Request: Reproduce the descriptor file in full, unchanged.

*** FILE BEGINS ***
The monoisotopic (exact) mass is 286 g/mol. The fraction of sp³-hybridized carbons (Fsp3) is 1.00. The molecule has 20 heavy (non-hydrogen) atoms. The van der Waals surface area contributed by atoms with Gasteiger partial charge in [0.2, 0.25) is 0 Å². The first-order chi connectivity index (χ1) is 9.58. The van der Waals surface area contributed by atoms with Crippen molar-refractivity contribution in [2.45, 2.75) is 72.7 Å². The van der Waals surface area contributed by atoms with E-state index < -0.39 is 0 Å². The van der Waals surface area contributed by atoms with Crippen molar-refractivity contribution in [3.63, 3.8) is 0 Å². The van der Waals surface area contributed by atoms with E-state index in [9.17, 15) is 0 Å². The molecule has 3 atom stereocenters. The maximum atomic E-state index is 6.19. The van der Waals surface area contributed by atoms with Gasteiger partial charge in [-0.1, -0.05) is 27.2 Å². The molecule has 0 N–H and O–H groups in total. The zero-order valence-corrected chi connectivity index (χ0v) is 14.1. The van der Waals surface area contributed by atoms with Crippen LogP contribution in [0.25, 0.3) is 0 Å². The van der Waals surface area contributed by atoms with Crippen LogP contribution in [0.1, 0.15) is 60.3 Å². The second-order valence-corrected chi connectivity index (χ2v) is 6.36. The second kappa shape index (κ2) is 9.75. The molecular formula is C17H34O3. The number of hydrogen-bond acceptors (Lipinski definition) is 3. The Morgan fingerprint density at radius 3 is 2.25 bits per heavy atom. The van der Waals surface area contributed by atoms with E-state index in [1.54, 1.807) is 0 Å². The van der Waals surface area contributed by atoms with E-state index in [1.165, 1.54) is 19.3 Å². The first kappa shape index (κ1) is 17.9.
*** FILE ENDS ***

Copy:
The monoisotopic (exact) mass is 286 g/mol. The fraction of sp³-hybridized carbons (Fsp3) is 1.00. The molecule has 20 heavy (non-hydrogen) atoms. The van der Waals surface area contributed by atoms with Gasteiger partial charge in [0.2, 0.25) is 0 Å². The first-order chi connectivity index (χ1) is 9.58. The van der Waals surface area contributed by atoms with Crippen molar-refractivity contribution in [2.45, 2.75) is 72.7 Å². The van der Waals surface area contributed by atoms with E-state index < -0.39 is 0 Å². The van der Waals surface area contributed by atoms with Crippen molar-refractivity contribution in [3.63, 3.8) is 0 Å². The van der Waals surface area contributed by atoms with E-state index in [9.17, 15) is 0 Å². The molecule has 3 atom stereocenters. The maximum atomic E-state index is 6.19. The van der Waals surface area contributed by atoms with Gasteiger partial charge in [-0.1, -0.05) is 27.2 Å². The molecule has 0 N–H and O–H groups in total. The zero-order valence-corrected chi connectivity index (χ0v) is 14.1. The van der Waals surface area contributed by atoms with Crippen LogP contribution in [0.25, 0.3) is 0 Å². The van der Waals surface area contributed by atoms with Crippen LogP contribution in [0.1, 0.15) is 60.3 Å². The second-order valence-corrected chi connectivity index (χ2v) is 6.36. The second kappa shape index (κ2) is 9.75. The molecular formula is C17H34O3. The number of hydrogen-bond acceptors (Lipinski definition) is 3. The Morgan fingerprint density at radius 3 is 2.25 bits per heavy atom. The van der Waals surface area contributed by atoms with E-state index in [1.54, 1.807) is 0 Å². The van der Waals surface area contributed by atoms with E-state index in [1.165, 1.54) is 19.3 Å². The first kappa shape index (κ1) is 17.9.